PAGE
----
“Guess what?” Isaac asked. He set down his spoon and grinned.
“What?” Charlie asked.
“Guess,” Isaac said.
Marianne smiled. “You love having stew for dinner?”
“Well, yes, but that wasn’t what I’m thinking of,” Isaac said.
“We can’t read minds, Dad,” Charlie said. “And I like stew too. Yum.” He took another big bite of soup. “Mmmmmm.”
“I picked up some tickets after work,” Isaac said.
“Are we going to see the new dinosaur movie at the movie theater?” Charlie asked. “The one that came out last week?”
Isaac pulled out the three tickets he’d hidden behind him on his chair. He handed them to Marianne. “It is the new dinosaur movie,” she said. “It starts in an hour.”
“I think I’m all done eating,” Charlie said. “Let’s go.”
”I’m not done,” Isaac said. “I love stew.”
“But Dad,” Charlie said. “I want to get a good seat.”
“I’m sure we’ll be fine. You might as well eat while you’re waiting for us to finish,” Marianne said.
Charlie sighed. “Okay.” He started eating again. Soon enough they all finished eating and left to see the movie.
A few hours later, they returned home. “That was amazing,” Charlie said. “When the brontosaurus first stepped on the moon, everybody was cheering.”
“That might be the best dinosaur movie yet,” Marianne said. “Charlie, would you help me with the dishes? We can talk about the movie some more while we work.”
“Okay,” Charlie said. “Dad, could you check my homework? I think I left it on my desk.”
“Sure,” Isaac said.
Isaac went down the hall to Charlie’s room and turned on the light. There was a scuttling sound. Isaac looked around, but didn’t see anything unusual. There wasn’t any homework on Charlie’s desk.
Isaac looked under the desk. There were shreds of what looked like a page of math problems. “Oh no,” Isaac whispered. Were there homework-eating mice in the house?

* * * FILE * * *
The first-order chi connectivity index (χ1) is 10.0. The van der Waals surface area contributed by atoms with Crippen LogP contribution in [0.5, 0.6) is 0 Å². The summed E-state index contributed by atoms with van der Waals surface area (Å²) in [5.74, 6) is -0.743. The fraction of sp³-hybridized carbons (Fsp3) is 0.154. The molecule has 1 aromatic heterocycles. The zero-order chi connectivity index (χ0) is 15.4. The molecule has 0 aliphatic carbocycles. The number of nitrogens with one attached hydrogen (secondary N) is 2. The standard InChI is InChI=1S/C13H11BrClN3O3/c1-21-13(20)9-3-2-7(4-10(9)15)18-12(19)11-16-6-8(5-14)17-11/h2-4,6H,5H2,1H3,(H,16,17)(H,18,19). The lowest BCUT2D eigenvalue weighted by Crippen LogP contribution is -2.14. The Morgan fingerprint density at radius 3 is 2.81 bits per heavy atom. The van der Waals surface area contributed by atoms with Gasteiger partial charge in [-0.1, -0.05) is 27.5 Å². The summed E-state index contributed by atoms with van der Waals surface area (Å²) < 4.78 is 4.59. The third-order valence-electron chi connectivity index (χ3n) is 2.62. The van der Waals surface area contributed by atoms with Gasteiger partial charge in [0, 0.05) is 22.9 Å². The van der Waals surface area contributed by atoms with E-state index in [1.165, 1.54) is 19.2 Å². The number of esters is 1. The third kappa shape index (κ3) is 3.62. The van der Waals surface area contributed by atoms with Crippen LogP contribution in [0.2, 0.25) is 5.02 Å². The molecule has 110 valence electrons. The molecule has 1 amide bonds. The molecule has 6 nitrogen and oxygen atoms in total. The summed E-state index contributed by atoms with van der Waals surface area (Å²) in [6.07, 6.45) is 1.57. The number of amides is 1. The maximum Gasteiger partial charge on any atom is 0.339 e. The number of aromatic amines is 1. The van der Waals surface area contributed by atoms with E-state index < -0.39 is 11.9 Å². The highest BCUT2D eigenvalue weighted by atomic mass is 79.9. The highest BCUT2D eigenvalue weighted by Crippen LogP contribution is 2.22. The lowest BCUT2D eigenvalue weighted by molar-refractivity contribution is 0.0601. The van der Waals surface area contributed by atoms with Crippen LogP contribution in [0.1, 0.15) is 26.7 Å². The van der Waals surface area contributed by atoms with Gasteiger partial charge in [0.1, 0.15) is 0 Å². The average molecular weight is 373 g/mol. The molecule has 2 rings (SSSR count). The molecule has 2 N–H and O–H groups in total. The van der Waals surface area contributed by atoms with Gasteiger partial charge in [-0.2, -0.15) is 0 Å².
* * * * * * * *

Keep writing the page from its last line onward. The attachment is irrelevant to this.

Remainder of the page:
There was a trail of little scraps of paper leading to the closet. Isaac looked inside. Would he need to check inside all the shoes? He started to look inside them one at a time.
And then he reached for the furry monster slippers and realized that there were paper scraps hanging out of the fuzzy monster mouths. Isaac looked closer. He could see part of a math problem.
Isaac sat back on his heels. What happened? The slippers had never been a problem before. He needed to talk to Charlie. He picked up one of the bigger scraps of paper under the desk and started down the hall.
When he walked into the kitchen, Charlie and Marianne were just finishing the dishes. “About your homework,” Isaac said.
“Oh, I just realized I put it in my backpack. It’s hanging by the front door. I’ll go get it. Sorry about that,” Charlie said.
Isaac followed him to the door and handed him the scrap of paper. “What’s this?” he asked.
Charlie took the paper. “This is old. We were doing fractions last week. Where did you get it?”
“It was under your desk. I think maybe your slippers ate the rest of it,” Isaac said.
“My slippers? I haven’t worn those in a long time,” Charlie said. “They don’t fit.”
“Maybe they’re acting up because they’re lonely,” Isaac said. But if they had acquired a taste for homework, he couldn’t give them away to someone.
Charlie laughed. “Maybe. It’s a good thing they can hang out with my other shoes. Here’s my homework. Can you check it?”
Charlie had all the problems correct. While he put away his homework, Isaac shut the slippers up in the bathroom with some junk mail to chew on. In the morning, maybe he could call Wendell the wizard and ask him to take the slippers.
For now, Isaac was just grateful that Charlie didn’t have to try to redo his homework right before bedtime. It would have spoiled their happy day. “Shall we read the dinosaur astronaut book today?” he asked. “We did just spend an hour and a half watching a movie about dinosaurs.”
“Of course,” Charlie said. “You can’t have too much dinosaurs.” He smiled. “Today was pretty great, wasn’t it?”